The Macau government has already received a preliminary proposal for amending the existing gaming law, said on Saturday the Secretary for Economy and Finance, Lionel Leong Vai Tac (pictured). That is understood to be an important step for preparing for the rebid of the city’s gaming concession licences.
“We’ve said before that the awarding of the gaming concession contracts [when the current ones expire] will have to be done via a bidding process, and the related law needs to be amended as well [in preparation for a new tender]. We are now having an internal study on it [the preliminary proposal],” said Mr Leong in comments to local media on the sidelines of an event on Saturday.
The official however did not disclose any details of the preliminary proposal submitted to his office. He only noted that throughout the process of planning the arrangements for the city’s gaming concessions, the Macau government would “listen to social opinions and analyse them”. The concessions of the six current Macau operators expire on various dates in either 2020 or 2022, with the respective licences of SJM Holdings Ltd and MGM China Holdings Ltd set to expire in 2020.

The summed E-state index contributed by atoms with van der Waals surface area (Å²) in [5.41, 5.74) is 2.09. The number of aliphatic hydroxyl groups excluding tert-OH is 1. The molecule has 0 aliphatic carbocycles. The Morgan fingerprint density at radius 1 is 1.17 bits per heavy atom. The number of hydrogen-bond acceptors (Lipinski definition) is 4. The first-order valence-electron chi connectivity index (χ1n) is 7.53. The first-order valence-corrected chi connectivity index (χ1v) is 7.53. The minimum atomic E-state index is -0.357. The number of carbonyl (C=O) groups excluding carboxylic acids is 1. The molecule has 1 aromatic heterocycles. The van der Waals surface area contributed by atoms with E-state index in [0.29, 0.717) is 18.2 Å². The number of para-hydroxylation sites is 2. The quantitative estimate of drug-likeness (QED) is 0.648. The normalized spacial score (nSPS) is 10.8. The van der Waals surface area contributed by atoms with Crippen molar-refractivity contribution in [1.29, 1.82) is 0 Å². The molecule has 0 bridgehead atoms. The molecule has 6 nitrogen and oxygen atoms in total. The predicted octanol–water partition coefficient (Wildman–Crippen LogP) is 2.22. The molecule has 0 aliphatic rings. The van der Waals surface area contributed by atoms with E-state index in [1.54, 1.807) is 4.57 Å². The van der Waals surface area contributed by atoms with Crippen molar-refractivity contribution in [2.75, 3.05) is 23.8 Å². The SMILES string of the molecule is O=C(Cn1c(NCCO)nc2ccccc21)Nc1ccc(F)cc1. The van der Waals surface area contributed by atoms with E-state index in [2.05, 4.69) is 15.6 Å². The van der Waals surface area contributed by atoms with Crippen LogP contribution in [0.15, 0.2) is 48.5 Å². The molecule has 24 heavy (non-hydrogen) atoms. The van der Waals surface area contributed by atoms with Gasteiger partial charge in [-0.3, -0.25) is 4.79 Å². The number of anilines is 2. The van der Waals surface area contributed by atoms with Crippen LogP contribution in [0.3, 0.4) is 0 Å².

Macau gaming law states that the licences of the existing holders can be extended for a maximum of up to five years from their original expiry dates. But once a gaming concession contract expires, any new concession would have to be granted via a public tender. In that sense, say gaming lawyers familiar with the matter, there is no such thing in the Macau context as a “concession renewal”.
Vice-chairman and chief executive at Macau casino operator SJM Holdings Ltd, Ambrose So Shu Fai, told reporters last week that the firm hoped to be granted a two-year extension on its current rights, to put it on the same 2022 starting line – for a potential rebid – as four of the other Macau operators.
Several gaming lawyers and scholars – in comments to GGRAsia – have suggested that Macau’s gaming law needs to be amended in order to account for the possibility of having more than six gaming licensees, as well as to put an end to the “sub-concession” regime used presently.
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Hong Kong-listed gaming investor Suncity Group Holdings